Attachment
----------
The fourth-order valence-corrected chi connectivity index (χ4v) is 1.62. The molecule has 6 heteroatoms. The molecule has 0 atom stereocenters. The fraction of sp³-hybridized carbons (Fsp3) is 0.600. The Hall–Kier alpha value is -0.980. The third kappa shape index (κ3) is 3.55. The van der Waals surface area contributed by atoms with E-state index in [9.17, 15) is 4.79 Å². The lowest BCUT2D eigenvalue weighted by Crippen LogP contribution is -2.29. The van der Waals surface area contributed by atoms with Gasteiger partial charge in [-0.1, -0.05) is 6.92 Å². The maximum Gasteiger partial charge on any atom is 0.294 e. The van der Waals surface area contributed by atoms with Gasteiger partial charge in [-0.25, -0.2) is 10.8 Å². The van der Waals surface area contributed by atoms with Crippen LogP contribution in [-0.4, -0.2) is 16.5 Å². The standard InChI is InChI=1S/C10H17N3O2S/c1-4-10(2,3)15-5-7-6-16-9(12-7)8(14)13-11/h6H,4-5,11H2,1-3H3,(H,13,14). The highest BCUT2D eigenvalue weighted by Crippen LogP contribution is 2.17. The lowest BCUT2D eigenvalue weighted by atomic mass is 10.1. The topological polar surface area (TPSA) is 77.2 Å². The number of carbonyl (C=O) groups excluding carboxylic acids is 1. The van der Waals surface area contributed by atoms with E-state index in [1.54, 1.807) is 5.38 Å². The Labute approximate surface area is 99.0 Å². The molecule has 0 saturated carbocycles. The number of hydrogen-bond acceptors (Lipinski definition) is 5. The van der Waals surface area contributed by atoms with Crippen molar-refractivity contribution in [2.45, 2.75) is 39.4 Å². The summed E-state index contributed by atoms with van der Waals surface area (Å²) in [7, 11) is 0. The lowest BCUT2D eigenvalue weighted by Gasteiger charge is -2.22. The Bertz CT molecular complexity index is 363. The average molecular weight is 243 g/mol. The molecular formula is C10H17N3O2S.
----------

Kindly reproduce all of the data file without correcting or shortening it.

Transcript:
The fourth-order valence-corrected chi connectivity index (χ4v) is 1.62. The molecule has 6 heteroatoms. The molecule has 0 atom stereocenters. The fraction of sp³-hybridized carbons (Fsp3) is 0.600. The Hall–Kier alpha value is -0.980. The third kappa shape index (κ3) is 3.55. The van der Waals surface area contributed by atoms with E-state index in [9.17, 15) is 4.79 Å². The lowest BCUT2D eigenvalue weighted by Crippen LogP contribution is -2.29. The van der Waals surface area contributed by atoms with Gasteiger partial charge in [-0.1, -0.05) is 6.92 Å². The maximum Gasteiger partial charge on any atom is 0.294 e. The van der Waals surface area contributed by atoms with Gasteiger partial charge in [-0.25, -0.2) is 10.8 Å². The van der Waals surface area contributed by atoms with Crippen LogP contribution in [-0.4, -0.2) is 16.5 Å². The standard InChI is InChI=1S/C10H17N3O2S/c1-4-10(2,3)15-5-7-6-16-9(12-7)8(14)13-11/h6H,4-5,11H2,1-3H3,(H,13,14). The highest BCUT2D eigenvalue weighted by Crippen LogP contribution is 2.17. The lowest BCUT2D eigenvalue weighted by atomic mass is 10.1. The topological polar surface area (TPSA) is 77.2 Å². The number of carbonyl (C=O) groups excluding carboxylic acids is 1. The van der Waals surface area contributed by atoms with E-state index in [1.54, 1.807) is 5.38 Å². The Labute approximate surface area is 99.0 Å². The molecule has 0 saturated carbocycles. The number of hydrogen-bond acceptors (Lipinski definition) is 5. The van der Waals surface area contributed by atoms with Crippen molar-refractivity contribution in [2.45, 2.75) is 39.4 Å². The summed E-state index contributed by atoms with van der Waals surface area (Å²) in [7, 11) is 0. The lowest BCUT2D eigenvalue weighted by Gasteiger charge is -2.22. The Bertz CT molecular complexity index is 363. The average molecular weight is 243 g/mol. The molecular formula is C10H17N3O2S.